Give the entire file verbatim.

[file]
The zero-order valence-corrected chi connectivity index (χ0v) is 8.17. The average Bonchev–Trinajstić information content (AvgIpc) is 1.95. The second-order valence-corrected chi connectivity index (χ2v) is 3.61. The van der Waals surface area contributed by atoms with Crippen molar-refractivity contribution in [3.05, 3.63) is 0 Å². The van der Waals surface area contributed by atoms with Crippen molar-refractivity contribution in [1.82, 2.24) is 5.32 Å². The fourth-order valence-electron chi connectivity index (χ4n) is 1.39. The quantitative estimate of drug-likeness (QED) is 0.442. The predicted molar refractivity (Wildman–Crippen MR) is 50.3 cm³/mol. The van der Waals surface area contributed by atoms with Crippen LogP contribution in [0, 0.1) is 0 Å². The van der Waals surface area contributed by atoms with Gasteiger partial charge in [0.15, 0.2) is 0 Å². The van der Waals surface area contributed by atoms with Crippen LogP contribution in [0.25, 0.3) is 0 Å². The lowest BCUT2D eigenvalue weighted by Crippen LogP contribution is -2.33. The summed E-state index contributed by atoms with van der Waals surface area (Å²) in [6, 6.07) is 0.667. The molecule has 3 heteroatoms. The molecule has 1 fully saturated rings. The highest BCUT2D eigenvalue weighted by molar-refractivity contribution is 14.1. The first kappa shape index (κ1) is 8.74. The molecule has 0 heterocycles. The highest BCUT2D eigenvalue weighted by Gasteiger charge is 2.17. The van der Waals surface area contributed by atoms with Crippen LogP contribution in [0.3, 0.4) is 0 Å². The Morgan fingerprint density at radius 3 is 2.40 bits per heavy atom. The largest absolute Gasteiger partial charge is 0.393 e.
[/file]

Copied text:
The zero-order valence-corrected chi connectivity index (χ0v) is 8.17. The average Bonchev–Trinajstić information content (AvgIpc) is 1.95. The second-order valence-corrected chi connectivity index (χ2v) is 3.61. The van der Waals surface area contributed by atoms with Crippen molar-refractivity contribution in [3.05, 3.63) is 0 Å². The van der Waals surface area contributed by atoms with Crippen molar-refractivity contribution in [1.82, 2.24) is 5.32 Å². The fourth-order valence-electron chi connectivity index (χ4n) is 1.39. The quantitative estimate of drug-likeness (QED) is 0.442. The predicted molar refractivity (Wildman–Crippen MR) is 50.3 cm³/mol. The van der Waals surface area contributed by atoms with Crippen LogP contribution in [0, 0.1) is 0 Å². The van der Waals surface area contributed by atoms with Gasteiger partial charge in [0.15, 0.2) is 0 Å². The van der Waals surface area contributed by atoms with Crippen LogP contribution in [0.25, 0.3) is 0 Å². The lowest BCUT2D eigenvalue weighted by Crippen LogP contribution is -2.33. The summed E-state index contributed by atoms with van der Waals surface area (Å²) in [6, 6.07) is 0.667. The molecule has 3 heteroatoms. The molecule has 1 fully saturated rings. The highest BCUT2D eigenvalue weighted by molar-refractivity contribution is 14.1. The first kappa shape index (κ1) is 8.74. The molecule has 0 heterocycles. The highest BCUT2D eigenvalue weighted by Gasteiger charge is 2.17. The van der Waals surface area contributed by atoms with Crippen LogP contribution in [0.3, 0.4) is 0 Å². The Morgan fingerprint density at radius 3 is 2.40 bits per heavy atom. The largest absolute Gasteiger partial charge is 0.393 e.